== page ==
Construction Defect Insurer’s Contribution to Settlement Does Not Avoid Equitable Contribution

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In St. Paul Mercury Insurance, Four Seasons Jackson Hole (“Four Seasons”) commenced a project to build a Four Seasons luxury hotel in Teton Village, Wyoming which included 17 high-end condominium units known as Area 6. Jacobsen Construction Company, Inc. (“Jacobsen”) served as general contractor on the project. St. Paul Mercury Insurance Company (“St. Paul”) insured Jacobsen. Teton Builders, Inc. (“Teton”) served as the framing subcontractor for the condominium units. Mountain West Farm Bureau Mutual Insurance Company (“Mountain West”) insured Teton under two general liability policies.

Four Seasons terminated Jacobsen from the project and Jacobsen sued Four Seasons for breach of contract. Four Seasons in turn cross-complained against Jacobsen alleging numerous construction defects which included “[i]nstallation of defective non-conforming work,” “defective and incomplete installation of exterior wood finishes,” “out of plumb, out of square and/or out of level interior walls,” and “defective and deficient installation of framing, drywall, millwork, and paint at Area 6.” Jacobsen then tendered defense of the cross-complaint to every insurer which had issued a certificate of insurance on the project, as well as to each insurer which had issued an additional insured endorsement on behalf of subcontractor’s on the project whose work was allegedly defective. Mountain West was one of those insurers, however, it refused to accept the tender.

The construction defect lawsuit was later resolved in a two phase settlement. The first phase settled the siding and interior drywall issues and problems with wavy walls and improperly installed balconies in both the hotel and condominiums. Although the settlement of the siding arose out of Teton’s framing work, Mountain West did not participate in the settlement, and St. Paul contributed $1 million to the settlement. The second phase settled the remaining construction defect claims, including the roofing and roof edge issues, which also arose out of Teton’s framing work. The total settlement for the second phase was $1.6 million, of which St. Paul contributed $1,265,000, and Mountain West contributed $100,000.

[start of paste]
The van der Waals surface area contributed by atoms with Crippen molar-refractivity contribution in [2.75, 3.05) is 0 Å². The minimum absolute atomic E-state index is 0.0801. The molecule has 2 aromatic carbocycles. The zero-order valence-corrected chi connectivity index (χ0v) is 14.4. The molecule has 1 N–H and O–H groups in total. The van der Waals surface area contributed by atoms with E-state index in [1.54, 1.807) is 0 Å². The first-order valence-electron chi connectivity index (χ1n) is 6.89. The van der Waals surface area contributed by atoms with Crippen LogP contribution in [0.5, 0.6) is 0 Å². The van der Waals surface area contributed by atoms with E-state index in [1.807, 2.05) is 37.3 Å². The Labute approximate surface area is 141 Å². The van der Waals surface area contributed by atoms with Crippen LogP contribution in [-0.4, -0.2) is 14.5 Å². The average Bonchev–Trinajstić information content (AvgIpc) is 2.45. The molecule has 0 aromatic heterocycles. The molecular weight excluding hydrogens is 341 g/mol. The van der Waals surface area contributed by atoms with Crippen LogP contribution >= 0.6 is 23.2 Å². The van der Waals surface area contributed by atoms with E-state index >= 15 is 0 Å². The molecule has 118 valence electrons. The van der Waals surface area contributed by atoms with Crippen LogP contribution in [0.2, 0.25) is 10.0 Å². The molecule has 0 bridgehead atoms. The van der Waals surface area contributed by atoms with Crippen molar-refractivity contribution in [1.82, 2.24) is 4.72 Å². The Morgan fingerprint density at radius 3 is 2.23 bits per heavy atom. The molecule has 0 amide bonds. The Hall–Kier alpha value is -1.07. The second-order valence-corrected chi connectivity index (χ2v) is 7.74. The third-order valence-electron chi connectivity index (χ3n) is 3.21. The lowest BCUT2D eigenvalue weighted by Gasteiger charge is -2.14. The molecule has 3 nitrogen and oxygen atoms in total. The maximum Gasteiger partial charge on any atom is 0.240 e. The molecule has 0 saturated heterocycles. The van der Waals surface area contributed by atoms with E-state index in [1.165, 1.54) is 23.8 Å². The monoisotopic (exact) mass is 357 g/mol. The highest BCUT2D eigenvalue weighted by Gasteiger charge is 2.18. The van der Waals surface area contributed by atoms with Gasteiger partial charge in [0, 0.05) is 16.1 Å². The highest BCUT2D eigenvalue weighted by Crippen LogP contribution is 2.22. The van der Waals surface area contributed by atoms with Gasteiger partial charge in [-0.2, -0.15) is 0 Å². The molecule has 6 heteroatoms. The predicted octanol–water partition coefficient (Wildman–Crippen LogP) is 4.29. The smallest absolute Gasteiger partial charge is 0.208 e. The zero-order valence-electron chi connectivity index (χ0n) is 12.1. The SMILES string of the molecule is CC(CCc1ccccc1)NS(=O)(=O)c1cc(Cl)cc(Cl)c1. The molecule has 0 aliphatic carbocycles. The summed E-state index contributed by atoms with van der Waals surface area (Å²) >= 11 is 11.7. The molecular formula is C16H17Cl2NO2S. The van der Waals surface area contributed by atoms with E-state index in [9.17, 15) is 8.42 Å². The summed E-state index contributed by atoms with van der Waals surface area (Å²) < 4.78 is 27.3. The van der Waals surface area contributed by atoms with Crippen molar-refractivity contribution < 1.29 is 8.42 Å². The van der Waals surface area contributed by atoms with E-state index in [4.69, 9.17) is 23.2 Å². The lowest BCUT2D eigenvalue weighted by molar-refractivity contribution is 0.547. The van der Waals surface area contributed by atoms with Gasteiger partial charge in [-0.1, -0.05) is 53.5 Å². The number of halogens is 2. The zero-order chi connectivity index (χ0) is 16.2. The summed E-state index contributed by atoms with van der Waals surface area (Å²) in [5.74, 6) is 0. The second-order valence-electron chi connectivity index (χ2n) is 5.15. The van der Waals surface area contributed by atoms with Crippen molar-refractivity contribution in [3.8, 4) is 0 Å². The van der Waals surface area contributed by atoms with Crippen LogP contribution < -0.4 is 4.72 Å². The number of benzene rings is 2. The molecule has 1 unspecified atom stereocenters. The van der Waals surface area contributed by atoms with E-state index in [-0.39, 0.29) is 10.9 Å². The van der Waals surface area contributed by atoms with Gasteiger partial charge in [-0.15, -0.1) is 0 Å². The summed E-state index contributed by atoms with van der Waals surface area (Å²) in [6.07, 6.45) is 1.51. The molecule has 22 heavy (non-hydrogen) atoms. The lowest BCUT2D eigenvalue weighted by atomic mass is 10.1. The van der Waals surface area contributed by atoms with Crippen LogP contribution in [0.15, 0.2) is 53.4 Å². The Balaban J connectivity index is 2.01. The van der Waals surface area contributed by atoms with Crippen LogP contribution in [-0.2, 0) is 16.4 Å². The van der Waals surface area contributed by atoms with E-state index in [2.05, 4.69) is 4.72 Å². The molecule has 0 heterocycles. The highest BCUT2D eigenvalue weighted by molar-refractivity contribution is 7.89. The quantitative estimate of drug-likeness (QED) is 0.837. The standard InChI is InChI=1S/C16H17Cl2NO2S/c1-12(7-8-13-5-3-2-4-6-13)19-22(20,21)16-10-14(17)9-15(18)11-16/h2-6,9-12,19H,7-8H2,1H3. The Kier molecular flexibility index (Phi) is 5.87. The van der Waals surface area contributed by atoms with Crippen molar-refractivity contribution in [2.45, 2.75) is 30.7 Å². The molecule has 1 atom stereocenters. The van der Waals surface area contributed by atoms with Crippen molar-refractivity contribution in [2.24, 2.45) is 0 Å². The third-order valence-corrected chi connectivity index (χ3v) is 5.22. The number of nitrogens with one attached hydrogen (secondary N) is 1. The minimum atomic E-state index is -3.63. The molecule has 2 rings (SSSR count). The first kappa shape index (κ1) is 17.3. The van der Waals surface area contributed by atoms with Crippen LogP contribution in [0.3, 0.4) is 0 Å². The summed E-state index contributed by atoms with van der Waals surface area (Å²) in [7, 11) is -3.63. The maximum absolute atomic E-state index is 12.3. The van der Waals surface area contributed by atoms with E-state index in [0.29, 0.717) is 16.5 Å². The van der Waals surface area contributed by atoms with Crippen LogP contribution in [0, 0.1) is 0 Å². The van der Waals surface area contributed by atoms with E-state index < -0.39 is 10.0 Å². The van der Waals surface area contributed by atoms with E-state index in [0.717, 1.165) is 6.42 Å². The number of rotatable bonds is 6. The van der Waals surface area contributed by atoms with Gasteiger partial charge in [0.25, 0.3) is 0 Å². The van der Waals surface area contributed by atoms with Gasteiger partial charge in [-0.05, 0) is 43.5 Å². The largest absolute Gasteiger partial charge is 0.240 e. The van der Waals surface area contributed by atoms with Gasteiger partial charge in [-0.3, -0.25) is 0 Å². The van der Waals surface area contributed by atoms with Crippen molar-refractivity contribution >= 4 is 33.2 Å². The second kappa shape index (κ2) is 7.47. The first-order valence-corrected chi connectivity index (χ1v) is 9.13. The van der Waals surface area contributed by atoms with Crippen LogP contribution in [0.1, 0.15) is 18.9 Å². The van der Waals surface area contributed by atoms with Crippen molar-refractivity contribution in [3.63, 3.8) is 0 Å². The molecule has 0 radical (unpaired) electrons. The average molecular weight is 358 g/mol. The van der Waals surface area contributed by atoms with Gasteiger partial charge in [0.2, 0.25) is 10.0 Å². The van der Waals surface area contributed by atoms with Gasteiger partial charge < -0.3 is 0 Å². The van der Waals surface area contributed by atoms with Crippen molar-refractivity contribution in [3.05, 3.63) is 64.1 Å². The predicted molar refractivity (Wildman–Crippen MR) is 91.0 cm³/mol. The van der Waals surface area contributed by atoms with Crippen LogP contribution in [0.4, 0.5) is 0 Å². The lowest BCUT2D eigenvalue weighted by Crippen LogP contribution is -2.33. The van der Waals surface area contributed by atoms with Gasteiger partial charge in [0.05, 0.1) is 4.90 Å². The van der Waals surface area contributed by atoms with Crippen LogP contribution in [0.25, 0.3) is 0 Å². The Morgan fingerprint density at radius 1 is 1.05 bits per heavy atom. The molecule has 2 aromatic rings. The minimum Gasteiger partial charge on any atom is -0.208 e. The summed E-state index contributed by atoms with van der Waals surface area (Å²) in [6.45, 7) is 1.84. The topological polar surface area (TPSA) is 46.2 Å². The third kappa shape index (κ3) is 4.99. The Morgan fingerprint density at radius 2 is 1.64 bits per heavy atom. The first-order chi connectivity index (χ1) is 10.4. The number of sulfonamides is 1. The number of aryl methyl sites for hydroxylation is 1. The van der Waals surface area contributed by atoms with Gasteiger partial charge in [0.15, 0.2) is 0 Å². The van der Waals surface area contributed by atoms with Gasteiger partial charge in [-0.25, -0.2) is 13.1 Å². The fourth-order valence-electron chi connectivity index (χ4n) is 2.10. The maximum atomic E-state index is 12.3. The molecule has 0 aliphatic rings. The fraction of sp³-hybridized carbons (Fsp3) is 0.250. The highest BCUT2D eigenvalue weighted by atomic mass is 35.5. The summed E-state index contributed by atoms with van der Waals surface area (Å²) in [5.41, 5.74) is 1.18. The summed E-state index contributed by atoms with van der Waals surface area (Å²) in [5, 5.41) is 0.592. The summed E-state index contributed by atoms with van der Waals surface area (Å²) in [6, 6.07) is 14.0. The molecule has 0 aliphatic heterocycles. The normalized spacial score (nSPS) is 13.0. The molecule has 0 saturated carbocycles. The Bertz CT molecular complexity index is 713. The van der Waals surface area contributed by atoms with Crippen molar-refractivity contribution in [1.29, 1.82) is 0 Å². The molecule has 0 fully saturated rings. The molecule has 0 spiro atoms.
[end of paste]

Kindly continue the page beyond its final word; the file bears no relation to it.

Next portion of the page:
The St. Paul-Mountain West Lawsuit

St. Paul later filed a lawsuit against Mountain West, and other insurers on the project, for equitable contribution. At trial, St. Paul described how the interior and exterior framing and roof damage alleged by Four Seasons was caused by Teton’s defective framing work and how Teton’s framing of the condominium ceilings and walls were improperly installed and warped and out of plumb or plane, causing problems with the drywall, trim, door operations, roof and casing, among other things. At the conclusion of the trial, the trial court found that Mountain West had improperly refused to participate in the defense of Jacobsen and ordered Mountain West to contribute $767,071.50 in defense costs and $1,320,100 to the settlement.

A Settling Insurer Need Only Show Potential Coverage, Not Actual Coverage, Where the Non-Settling Insurer’s Policy Includes a Duty of Defense

Mountain West appealed arguing that the burden of proof was on St. Paul to show that there was coverage under the policies issued by Mountain West, and that it had failed to do so. The Court of Appeals, however, disagreed. While noting that in an action by an insurer to obtain contribution from a coinsurer the burden is on the insurer to show that the coinsurer “had a legal obligation . . . to provide [a] defense [or] indemnity coverage” (emphasis in original), the Court explained, that the burden is different when the coinsurer with a defense duty does not join in the defense in the underlying action:

[T]he burdens and proof are altered somewhat when one insurer with a defense duty does not join in the defense of the underlying action. “In an action for equitable contribution by a settling insurer against a nonparticipating insurer, the settling insurer has met its burden of proof when it makes a prima facie showing of potential coverage under the nonparticipating insurer’s policy. The settling insurer does not have to prove actual coverage. After the settling insurer has satisfied its burden of proof, the burden then shifts to the nonparticipating insurer to prove an absence of actual coverage under its policy.”